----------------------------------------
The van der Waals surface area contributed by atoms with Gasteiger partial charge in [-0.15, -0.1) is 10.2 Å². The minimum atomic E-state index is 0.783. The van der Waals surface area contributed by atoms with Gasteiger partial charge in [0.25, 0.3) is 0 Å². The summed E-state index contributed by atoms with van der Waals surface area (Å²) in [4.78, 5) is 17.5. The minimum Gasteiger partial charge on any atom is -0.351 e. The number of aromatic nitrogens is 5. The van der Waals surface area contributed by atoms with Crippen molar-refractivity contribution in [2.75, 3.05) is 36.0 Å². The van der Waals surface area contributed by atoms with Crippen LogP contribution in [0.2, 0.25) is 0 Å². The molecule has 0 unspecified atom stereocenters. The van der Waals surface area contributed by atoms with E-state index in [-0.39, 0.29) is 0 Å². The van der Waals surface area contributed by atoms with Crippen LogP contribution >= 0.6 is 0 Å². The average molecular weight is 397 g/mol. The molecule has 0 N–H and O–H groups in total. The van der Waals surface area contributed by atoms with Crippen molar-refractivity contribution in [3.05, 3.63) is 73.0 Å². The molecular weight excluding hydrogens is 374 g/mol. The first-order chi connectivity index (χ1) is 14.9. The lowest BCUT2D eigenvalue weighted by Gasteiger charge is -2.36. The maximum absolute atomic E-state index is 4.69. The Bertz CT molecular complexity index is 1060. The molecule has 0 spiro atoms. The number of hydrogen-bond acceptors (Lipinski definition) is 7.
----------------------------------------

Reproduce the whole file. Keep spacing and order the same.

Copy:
The van der Waals surface area contributed by atoms with Gasteiger partial charge in [-0.15, -0.1) is 10.2 Å². The minimum atomic E-state index is 0.783. The van der Waals surface area contributed by atoms with Gasteiger partial charge in [0.25, 0.3) is 0 Å². The summed E-state index contributed by atoms with van der Waals surface area (Å²) in [4.78, 5) is 17.5. The minimum Gasteiger partial charge on any atom is -0.351 e. The number of aromatic nitrogens is 5. The van der Waals surface area contributed by atoms with Crippen molar-refractivity contribution in [2.75, 3.05) is 36.0 Å². The van der Waals surface area contributed by atoms with Crippen LogP contribution in [0.2, 0.25) is 0 Å². The molecule has 0 unspecified atom stereocenters. The van der Waals surface area contributed by atoms with E-state index in [-0.39, 0.29) is 0 Å². The van der Waals surface area contributed by atoms with Crippen LogP contribution >= 0.6 is 0 Å². The average molecular weight is 397 g/mol. The molecule has 0 N–H and O–H groups in total. The van der Waals surface area contributed by atoms with Crippen molar-refractivity contribution in [3.05, 3.63) is 73.0 Å². The molecular weight excluding hydrogens is 374 g/mol. The first-order chi connectivity index (χ1) is 14.9. The lowest BCUT2D eigenvalue weighted by Gasteiger charge is -2.36. The maximum absolute atomic E-state index is 4.69. The Bertz CT molecular complexity index is 1060. The molecule has 0 spiro atoms. The number of hydrogen-bond acceptors (Lipinski definition) is 7.